Legislative Update from AANP
FDA Panel Calls for Tighter Regulation of Painkillers
The FDA Drug Safety and Risk Management Advisory Committee voted last Friday (January 25) to recommend the reclassification of hydrocodone from Schedule III to Schedule II in response to pleas from the Drug Enforcement Administration, federal legislators, and consumer advocates to crack down on abuse of the prescription pain medication. Reclassification would limit prescription refills and increase storage security requirements. It could also prevent nurse practitioners from prescribing the drug in states where NP prescriptive authority is limited to Schedule III through V.
Several initial news reports erroneously indicated that the Advisory Committee recommendation would prohibit NPs and physician assistants from prescribing hydrocodone medications under any circumstances. AANP has been in contact with FDA officials and will file comments with the agency raising concerns about the impact that rescheduling hydrocodone could have on patients in need of pain medication.
The FDA must approve the recommendation before the Department of Health and Human Services would take action enabling the DEA to reclassify the drug. Senator Joe Manchin (D-WV), who supported an unsuccessful effort last year to amend prescription drug user fee legislation to require rescheduling of hydrocodone, told the FDA advisory panel that he would like to see the agency engage physicians, addiction specialists, pharmacologists, and other providers and patients in a serious dialogue about rescheduling the drug. The committee was warned that rescheduling would create barriers for patients without any assurance of reducing addiction or abuse, encouraging expanded use of electronic drug monitoring programs and tracking systems as an alternative.
Congress Moves to Suspend Debt Limit Until May
The House of Representatives passed legislation last Wednesday (January 23) to temporarily suspend the limit on the government’s borrowing authority until May 19, allowing Congress to turn its attention first to efforts to reduce federal spending. Dubbed the “No Budget, No Pay Act” (H.R. 325), the debt limit legislation also threatens to withhold salaries of members of Congress if they fail to pass a budget resolution by April 15 – something the Senate has been unable to do for three years. The Obama administration and Senate leaders indicated they would not oppose the short-term debt limit extension after House Republicans chose not to pursue a dollar-for-dollar exchange of spending cuts to increase borrowing.
House passage of the debt limit bill relied on Democratic votes as the Republican majority could muster only 199 of the 218 votes needed to approve it. The vote marked the third time in recent weeks that House Republican leaders have passed major legislation with less than a majority of their own party, following similar votes on the fiscal cliff agreement and supplemental disaster assistance funding.
NPs Raise Concerns on Medicaid Primary Care Pay Incentive
As states move to implement provisions of the health reform law intended to improve access to Medicaid primary care providers and services, AANP and other nurse practitioner groups are expressing concerns to federal officials regarding problems with policies related to the implementation of increased Medicaid payments for some primary care services. In addition to meeting with members of Congress, AANP has contacted the Centers for Medicare and Medicaid Services (CMS) and the Medicare and CHIP Payment and Access Commission (MACPAC) to discuss its concerns about restrictions on the ability of NPs to receive the two-year higher payment incentive.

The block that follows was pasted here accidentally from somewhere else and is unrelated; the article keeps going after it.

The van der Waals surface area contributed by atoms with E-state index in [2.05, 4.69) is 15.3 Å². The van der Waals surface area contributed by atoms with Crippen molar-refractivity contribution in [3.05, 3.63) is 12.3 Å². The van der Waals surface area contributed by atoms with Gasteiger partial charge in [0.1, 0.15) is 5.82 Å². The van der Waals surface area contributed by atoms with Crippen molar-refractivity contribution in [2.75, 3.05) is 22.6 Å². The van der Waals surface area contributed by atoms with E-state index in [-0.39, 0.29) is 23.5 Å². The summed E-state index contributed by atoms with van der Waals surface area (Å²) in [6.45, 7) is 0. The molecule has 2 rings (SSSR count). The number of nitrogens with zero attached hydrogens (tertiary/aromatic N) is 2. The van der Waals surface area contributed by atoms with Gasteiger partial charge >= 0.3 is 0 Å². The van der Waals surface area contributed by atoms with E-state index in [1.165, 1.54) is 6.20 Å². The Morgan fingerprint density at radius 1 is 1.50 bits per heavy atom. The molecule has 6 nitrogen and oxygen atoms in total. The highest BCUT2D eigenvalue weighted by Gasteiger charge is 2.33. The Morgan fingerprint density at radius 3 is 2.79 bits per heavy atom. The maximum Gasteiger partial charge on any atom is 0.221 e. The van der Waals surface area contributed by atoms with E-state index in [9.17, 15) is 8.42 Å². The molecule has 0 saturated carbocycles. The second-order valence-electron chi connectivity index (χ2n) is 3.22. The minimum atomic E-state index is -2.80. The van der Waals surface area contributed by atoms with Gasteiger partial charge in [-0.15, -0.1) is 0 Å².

The Centers for Medicare and Medicaid Services (CMS) have interpreted provisions of the Affordable Care Act to include primary care services provided by nurse practitioners, only if those services are provided “under the personal supervision” of an eligible physician. Their interpretation of the rule specifically excludes services provided by NPs in autonomous practices from the higher payments. NP groups submitted comments on proposed regulations last June, convincing the agency to drop a plan to require that NP services be billed under the physician’s enrollment number to qualify for higher payment.
Some members of Congress proposed to completely repeal the incentive provisions last year, expressing concerns about the cost of higher payments and doubts about whether the incentive would actually result in more physicians accepting Medicaid patients. Concerns about increasing federal spending also face efforts to expand the current incentive policy to directly include services provided by NPs.
HRSA Nurse Corps Loan Repayment Program
The Health Research and Services Administration (HRSA) recently announced that its NURSE Corps Loan Repayment Program, formerly the Nursing Education Loan Repayment Program, is now accepting 2013 applications through February 28. In exchange for a two-year commitment to work in a hospital or other facility with a critical shortage of nurses or at an accredited nursing school, the program assists nurse practitioners and other registered nurses, advanced practice nurses and nurse faculty with repayment of their educational loans. To meet the increasing demand for nurse practitioners, up to half of the program funding is reserved for NPs. More information on program eligibility and requirements is available on HRSA’s website or the new NURSE Corps web page.
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